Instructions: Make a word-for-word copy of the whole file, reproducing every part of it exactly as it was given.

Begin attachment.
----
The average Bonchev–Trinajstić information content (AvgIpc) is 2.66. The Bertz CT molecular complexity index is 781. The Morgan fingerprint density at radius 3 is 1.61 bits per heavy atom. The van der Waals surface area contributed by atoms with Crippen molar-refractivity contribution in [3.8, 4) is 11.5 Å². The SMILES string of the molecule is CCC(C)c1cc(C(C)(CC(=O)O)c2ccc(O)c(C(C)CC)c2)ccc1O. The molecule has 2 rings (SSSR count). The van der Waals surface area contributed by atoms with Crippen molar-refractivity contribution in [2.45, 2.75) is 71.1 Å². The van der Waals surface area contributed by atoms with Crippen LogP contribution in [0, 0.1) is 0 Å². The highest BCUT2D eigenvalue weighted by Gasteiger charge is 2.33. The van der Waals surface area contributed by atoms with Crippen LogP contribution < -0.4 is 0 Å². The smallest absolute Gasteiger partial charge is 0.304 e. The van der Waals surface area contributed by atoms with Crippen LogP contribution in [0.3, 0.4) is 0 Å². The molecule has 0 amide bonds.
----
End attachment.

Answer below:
The average Bonchev–Trinajstić information content (AvgIpc) is 2.66. The Bertz CT molecular complexity index is 781. The Morgan fingerprint density at radius 3 is 1.61 bits per heavy atom. The van der Waals surface area contributed by atoms with Crippen molar-refractivity contribution in [3.8, 4) is 11.5 Å². The SMILES string of the molecule is CCC(C)c1cc(C(C)(CC(=O)O)c2ccc(O)c(C(C)CC)c2)ccc1O. The molecule has 2 rings (SSSR count). The van der Waals surface area contributed by atoms with Crippen molar-refractivity contribution in [2.45, 2.75) is 71.1 Å². The van der Waals surface area contributed by atoms with Crippen LogP contribution in [0, 0.1) is 0 Å². The highest BCUT2D eigenvalue weighted by Gasteiger charge is 2.33. The van der Waals surface area contributed by atoms with Crippen LogP contribution < -0.4 is 0 Å². The smallest absolute Gasteiger partial charge is 0.304 e. The van der Waals surface area contributed by atoms with Crippen LogP contribution in [0.3, 0.4) is 0 Å². The molecule has 0 amide bonds.